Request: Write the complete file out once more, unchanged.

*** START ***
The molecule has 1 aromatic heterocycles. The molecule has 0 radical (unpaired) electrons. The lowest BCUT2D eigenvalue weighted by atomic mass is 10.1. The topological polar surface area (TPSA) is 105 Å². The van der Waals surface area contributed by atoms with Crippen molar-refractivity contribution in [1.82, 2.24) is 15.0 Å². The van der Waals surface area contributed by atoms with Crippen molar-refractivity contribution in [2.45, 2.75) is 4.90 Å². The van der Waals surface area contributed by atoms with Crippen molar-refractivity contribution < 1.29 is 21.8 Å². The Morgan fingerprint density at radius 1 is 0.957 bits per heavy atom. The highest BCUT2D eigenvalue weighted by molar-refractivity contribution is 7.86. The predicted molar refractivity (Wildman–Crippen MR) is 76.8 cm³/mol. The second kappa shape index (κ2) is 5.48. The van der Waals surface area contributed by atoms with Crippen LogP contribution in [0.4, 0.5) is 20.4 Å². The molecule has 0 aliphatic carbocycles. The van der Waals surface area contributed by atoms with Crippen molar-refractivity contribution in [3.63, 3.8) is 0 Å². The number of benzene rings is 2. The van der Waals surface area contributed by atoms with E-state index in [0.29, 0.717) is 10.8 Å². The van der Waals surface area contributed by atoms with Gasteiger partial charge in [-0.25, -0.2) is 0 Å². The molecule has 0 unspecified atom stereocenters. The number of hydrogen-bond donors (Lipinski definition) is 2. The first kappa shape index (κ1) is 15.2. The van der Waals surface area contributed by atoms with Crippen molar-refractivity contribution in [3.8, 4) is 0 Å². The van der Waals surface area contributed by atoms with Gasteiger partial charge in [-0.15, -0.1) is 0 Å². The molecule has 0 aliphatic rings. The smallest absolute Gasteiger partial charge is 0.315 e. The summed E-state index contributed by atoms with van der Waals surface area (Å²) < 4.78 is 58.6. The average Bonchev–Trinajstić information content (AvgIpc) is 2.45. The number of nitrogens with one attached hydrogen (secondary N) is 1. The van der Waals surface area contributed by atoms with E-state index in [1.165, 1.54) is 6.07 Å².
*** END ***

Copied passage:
The molecule has 1 aromatic heterocycles. The molecule has 0 radical (unpaired) electrons. The lowest BCUT2D eigenvalue weighted by atomic mass is 10.1. The topological polar surface area (TPSA) is 105 Å². The van der Waals surface area contributed by atoms with Crippen molar-refractivity contribution in [1.82, 2.24) is 15.0 Å². The van der Waals surface area contributed by atoms with Crippen molar-refractivity contribution in [2.45, 2.75) is 4.90 Å². The van der Waals surface area contributed by atoms with Crippen molar-refractivity contribution < 1.29 is 21.8 Å². The Morgan fingerprint density at radius 1 is 0.957 bits per heavy atom. The highest BCUT2D eigenvalue weighted by molar-refractivity contribution is 7.86. The predicted molar refractivity (Wildman–Crippen MR) is 76.8 cm³/mol. The second kappa shape index (κ2) is 5.48. The van der Waals surface area contributed by atoms with Crippen LogP contribution in [0.4, 0.5) is 20.4 Å². The molecule has 0 aliphatic carbocycles. The van der Waals surface area contributed by atoms with Crippen molar-refractivity contribution in [3.63, 3.8) is 0 Å². The number of benzene rings is 2. The van der Waals surface area contributed by atoms with E-state index in [0.29, 0.717) is 10.8 Å². The van der Waals surface area contributed by atoms with Gasteiger partial charge in [-0.25, -0.2) is 0 Å². The molecule has 0 unspecified atom stereocenters. The number of hydrogen-bond donors (Lipinski definition) is 2. The first kappa shape index (κ1) is 15.2. The van der Waals surface area contributed by atoms with Crippen molar-refractivity contribution in [3.8, 4) is 0 Å². The van der Waals surface area contributed by atoms with Gasteiger partial charge in [-0.15, -0.1) is 0 Å². The molecule has 0 aliphatic rings. The smallest absolute Gasteiger partial charge is 0.315 e. The summed E-state index contributed by atoms with van der Waals surface area (Å²) < 4.78 is 58.6. The average Bonchev–Trinajstić information content (AvgIpc) is 2.45. The number of nitrogens with one attached hydrogen (secondary N) is 1. The van der Waals surface area contributed by atoms with E-state index in [1.165, 1.54) is 6.07 Å².